Perhaps we can also do a virtual Spotlight on the Peninsula event.
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Bob McKenna
Bob McKenna wrote:


Perhaps we can also do a virtual Spotlight on the Peninsula event.
Bob,
I have enjoyed your daily newsletter which has been very informative.  What other ways is the Peninsula keeping the business community engaged and informed?   What suggestions do you have for businesses that are looking for more B2B relationships?


Your ideas would be very welcome, Amy
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Bob McKenna
Bob McKenna wrote:


Amy, we're trying to re-establish our program schedule in May by doing virtual coffee connections, a new event called Chamber Chat, designed to be a best practices and ask the chamber type exchange, Pink Bag lunches and a PELF. We're also trying to figure out how/when to complete our LEAD Peninsula class for 2020 and how to do it going forward - hopefully we'll be able to go back to business as usual in the not too distant future, but we're preparing for other contingencies also.
Bob McKenna wrote:


Perhaps we can also do a virtual Spotlight on the Peninsula event.


By the way, PELF stands for Peninsula Executive Leadership Forum. It's a quarterly event and we partner with TNCC and it is sponsored by HII-NNS. We're going to try to do a couple of these in the short term.
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Amy Jordan ajordan
I love the idea about a virtual Spotlight on the Peninsula and the Chamber chats too.  I look forward to seeing the May calendar.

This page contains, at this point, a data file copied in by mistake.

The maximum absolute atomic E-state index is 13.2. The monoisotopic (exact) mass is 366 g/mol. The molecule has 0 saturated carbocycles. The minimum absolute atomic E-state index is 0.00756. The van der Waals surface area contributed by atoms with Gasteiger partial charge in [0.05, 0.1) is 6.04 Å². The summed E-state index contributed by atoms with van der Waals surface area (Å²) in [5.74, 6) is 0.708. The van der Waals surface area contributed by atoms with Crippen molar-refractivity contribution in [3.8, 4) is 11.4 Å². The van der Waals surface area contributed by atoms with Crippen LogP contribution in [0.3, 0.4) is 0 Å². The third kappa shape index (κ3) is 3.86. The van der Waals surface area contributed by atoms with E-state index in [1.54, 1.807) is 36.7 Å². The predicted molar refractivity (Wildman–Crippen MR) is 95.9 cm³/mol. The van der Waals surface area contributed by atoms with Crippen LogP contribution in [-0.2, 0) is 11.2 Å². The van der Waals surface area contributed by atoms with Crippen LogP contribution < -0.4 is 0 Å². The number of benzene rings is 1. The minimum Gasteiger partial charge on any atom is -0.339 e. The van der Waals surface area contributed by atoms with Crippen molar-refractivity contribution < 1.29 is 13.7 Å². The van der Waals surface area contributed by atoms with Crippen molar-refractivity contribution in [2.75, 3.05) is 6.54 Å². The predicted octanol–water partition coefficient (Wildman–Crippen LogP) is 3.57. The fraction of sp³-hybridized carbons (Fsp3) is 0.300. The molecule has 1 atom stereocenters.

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Andy Baan
Andy - the format of this tool is a message board. We posted Bob's video earlier and announced that he would be answering questions at 1:00. I am asking questions to keep things flowing, but we encourage others to ask questions at well. Then anyone can come back at their convenience and see the thread. 

Doug- Thank you for the forum itself, and for getting Bob to participate today!
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Douglas L. Smith Doug Smith
Bob: As easy as it is to get caught up on the more disruptive aspects of this crisis, there’s been a noteworthy degree of collaboration between the 757’s leaders to collect data and measure local sentiments from the business community on an ongoing basis. One example of this is the COVID-19 Business Leaders Survey. The link to the second survey is on the homepage of this forum and will be open through Monday Can you speak to the importance of this survey and why ongoing dialogue is so vital for the health of the region?
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Bob McKenna
Great question, Doug. I'm going to use it to first discuss the regional collaboration that is going on. One of the criticisms we used to hear about the 757 is that nobody wanted to work regionally. I'm here to tell you that in my two years in this job, I have found that to be a very false narrative. I have been lucky to be included in a group of regional leaders that meets once a month to exchange information and to find ways to work together to make our region successful. We have made great strides in that direction especially in the last year and a half. That served us well as we began responding to this crisis and the first result was the survey - which has informed and helped construct this forum. The survey (surveys now) are critical because they help leaders at many levels make informed decisions about how to respond to the crisis and how eventually to begin to recover. The data provided comes from real business leaders going through all the challenges associated with this crisis.